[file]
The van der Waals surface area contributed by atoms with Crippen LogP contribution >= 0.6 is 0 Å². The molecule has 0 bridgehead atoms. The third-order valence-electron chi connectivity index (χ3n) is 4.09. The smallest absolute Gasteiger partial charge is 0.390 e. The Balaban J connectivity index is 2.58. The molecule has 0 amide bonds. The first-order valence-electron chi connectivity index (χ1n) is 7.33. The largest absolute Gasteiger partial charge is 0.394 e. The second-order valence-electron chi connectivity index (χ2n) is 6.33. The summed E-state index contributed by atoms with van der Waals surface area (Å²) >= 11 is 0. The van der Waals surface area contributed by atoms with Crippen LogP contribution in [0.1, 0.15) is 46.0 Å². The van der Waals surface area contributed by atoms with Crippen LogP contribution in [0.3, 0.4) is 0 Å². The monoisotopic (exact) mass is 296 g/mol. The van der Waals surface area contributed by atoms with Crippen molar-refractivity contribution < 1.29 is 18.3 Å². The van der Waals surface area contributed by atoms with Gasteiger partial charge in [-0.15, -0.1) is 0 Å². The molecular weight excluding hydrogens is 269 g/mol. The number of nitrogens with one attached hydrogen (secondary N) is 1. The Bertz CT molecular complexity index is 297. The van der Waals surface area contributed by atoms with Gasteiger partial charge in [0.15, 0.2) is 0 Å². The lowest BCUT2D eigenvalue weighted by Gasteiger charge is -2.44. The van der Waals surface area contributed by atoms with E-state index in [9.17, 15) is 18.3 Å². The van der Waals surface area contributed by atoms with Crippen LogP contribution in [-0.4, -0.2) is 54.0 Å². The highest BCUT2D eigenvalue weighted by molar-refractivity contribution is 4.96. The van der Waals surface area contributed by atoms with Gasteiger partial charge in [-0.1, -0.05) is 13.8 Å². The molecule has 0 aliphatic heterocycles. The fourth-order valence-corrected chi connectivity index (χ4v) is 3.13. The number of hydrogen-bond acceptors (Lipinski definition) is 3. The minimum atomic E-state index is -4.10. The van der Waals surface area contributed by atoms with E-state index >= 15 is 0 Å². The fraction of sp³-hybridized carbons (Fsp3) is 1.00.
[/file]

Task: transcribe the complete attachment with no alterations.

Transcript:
The van der Waals surface area contributed by atoms with Crippen LogP contribution >= 0.6 is 0 Å². The molecule has 0 bridgehead atoms. The third-order valence-electron chi connectivity index (χ3n) is 4.09. The smallest absolute Gasteiger partial charge is 0.390 e. The Balaban J connectivity index is 2.58. The molecule has 0 amide bonds. The first-order valence-electron chi connectivity index (χ1n) is 7.33. The largest absolute Gasteiger partial charge is 0.394 e. The second-order valence-electron chi connectivity index (χ2n) is 6.33. The summed E-state index contributed by atoms with van der Waals surface area (Å²) >= 11 is 0. The van der Waals surface area contributed by atoms with Crippen LogP contribution in [0.1, 0.15) is 46.0 Å². The van der Waals surface area contributed by atoms with Crippen LogP contribution in [0.3, 0.4) is 0 Å². The monoisotopic (exact) mass is 296 g/mol. The van der Waals surface area contributed by atoms with Crippen molar-refractivity contribution < 1.29 is 18.3 Å². The van der Waals surface area contributed by atoms with Gasteiger partial charge in [-0.15, -0.1) is 0 Å². The molecular weight excluding hydrogens is 269 g/mol. The number of nitrogens with one attached hydrogen (secondary N) is 1. The Bertz CT molecular complexity index is 297. The van der Waals surface area contributed by atoms with Gasteiger partial charge in [0.15, 0.2) is 0 Å². The lowest BCUT2D eigenvalue weighted by Gasteiger charge is -2.44. The van der Waals surface area contributed by atoms with E-state index in [9.17, 15) is 18.3 Å². The van der Waals surface area contributed by atoms with Crippen LogP contribution in [-0.4, -0.2) is 54.0 Å². The highest BCUT2D eigenvalue weighted by molar-refractivity contribution is 4.96. The van der Waals surface area contributed by atoms with Gasteiger partial charge in [-0.1, -0.05) is 13.8 Å². The molecule has 0 aliphatic heterocycles. The fourth-order valence-corrected chi connectivity index (χ4v) is 3.13. The number of hydrogen-bond acceptors (Lipinski definition) is 3. The minimum atomic E-state index is -4.10. The van der Waals surface area contributed by atoms with E-state index >= 15 is 0 Å². The fraction of sp³-hybridized carbons (Fsp3) is 1.00.